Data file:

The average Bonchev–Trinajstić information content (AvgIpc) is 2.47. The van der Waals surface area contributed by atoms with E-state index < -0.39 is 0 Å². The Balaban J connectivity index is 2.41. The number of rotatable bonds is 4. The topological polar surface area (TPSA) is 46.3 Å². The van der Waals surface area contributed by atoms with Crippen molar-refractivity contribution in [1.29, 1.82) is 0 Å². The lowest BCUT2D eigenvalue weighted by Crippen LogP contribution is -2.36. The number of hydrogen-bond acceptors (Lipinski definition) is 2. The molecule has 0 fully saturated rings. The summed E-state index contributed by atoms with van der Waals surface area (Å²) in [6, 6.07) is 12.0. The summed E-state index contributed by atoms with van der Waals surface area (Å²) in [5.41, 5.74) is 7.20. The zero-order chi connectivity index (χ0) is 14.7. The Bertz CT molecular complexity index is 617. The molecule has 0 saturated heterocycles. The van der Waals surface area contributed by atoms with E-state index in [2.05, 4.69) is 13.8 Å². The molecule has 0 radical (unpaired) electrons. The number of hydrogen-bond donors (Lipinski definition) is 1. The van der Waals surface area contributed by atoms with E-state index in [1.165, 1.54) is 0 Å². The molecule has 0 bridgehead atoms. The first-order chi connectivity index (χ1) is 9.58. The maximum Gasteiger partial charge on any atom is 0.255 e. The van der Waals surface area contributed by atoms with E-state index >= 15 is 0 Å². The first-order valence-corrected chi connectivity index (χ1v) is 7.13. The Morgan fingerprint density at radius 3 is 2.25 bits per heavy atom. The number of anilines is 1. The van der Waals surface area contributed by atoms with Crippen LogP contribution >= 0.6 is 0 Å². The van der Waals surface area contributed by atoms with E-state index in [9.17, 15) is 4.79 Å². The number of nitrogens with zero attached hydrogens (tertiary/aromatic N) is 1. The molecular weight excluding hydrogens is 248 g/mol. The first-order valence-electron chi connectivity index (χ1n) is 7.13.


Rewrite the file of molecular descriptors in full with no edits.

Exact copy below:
The average Bonchev–Trinajstić information content (AvgIpc) is 2.47. The van der Waals surface area contributed by atoms with E-state index < -0.39 is 0 Å². The Balaban J connectivity index is 2.41. The number of rotatable bonds is 4. The topological polar surface area (TPSA) is 46.3 Å². The van der Waals surface area contributed by atoms with Crippen molar-refractivity contribution in [1.29, 1.82) is 0 Å². The lowest BCUT2D eigenvalue weighted by Crippen LogP contribution is -2.36. The number of hydrogen-bond acceptors (Lipinski definition) is 2. The molecule has 0 fully saturated rings. The summed E-state index contributed by atoms with van der Waals surface area (Å²) in [6, 6.07) is 12.0. The summed E-state index contributed by atoms with van der Waals surface area (Å²) in [5.41, 5.74) is 7.20. The zero-order chi connectivity index (χ0) is 14.7. The Bertz CT molecular complexity index is 617. The molecule has 0 saturated heterocycles. The van der Waals surface area contributed by atoms with E-state index in [2.05, 4.69) is 13.8 Å². The molecule has 0 radical (unpaired) electrons. The number of hydrogen-bond donors (Lipinski definition) is 1. The van der Waals surface area contributed by atoms with E-state index in [1.165, 1.54) is 0 Å². The molecule has 0 bridgehead atoms. The first-order chi connectivity index (χ1) is 9.58. The maximum Gasteiger partial charge on any atom is 0.255 e. The van der Waals surface area contributed by atoms with E-state index >= 15 is 0 Å². The first-order valence-corrected chi connectivity index (χ1v) is 7.13. The Morgan fingerprint density at radius 3 is 2.25 bits per heavy atom. The number of anilines is 1. The van der Waals surface area contributed by atoms with Crippen LogP contribution >= 0.6 is 0 Å². The van der Waals surface area contributed by atoms with E-state index in [9.17, 15) is 4.79 Å². The number of nitrogens with zero attached hydrogens (tertiary/aromatic N) is 1. The molecular weight excluding hydrogens is 248 g/mol. The first-order valence-electron chi connectivity index (χ1n) is 7.13.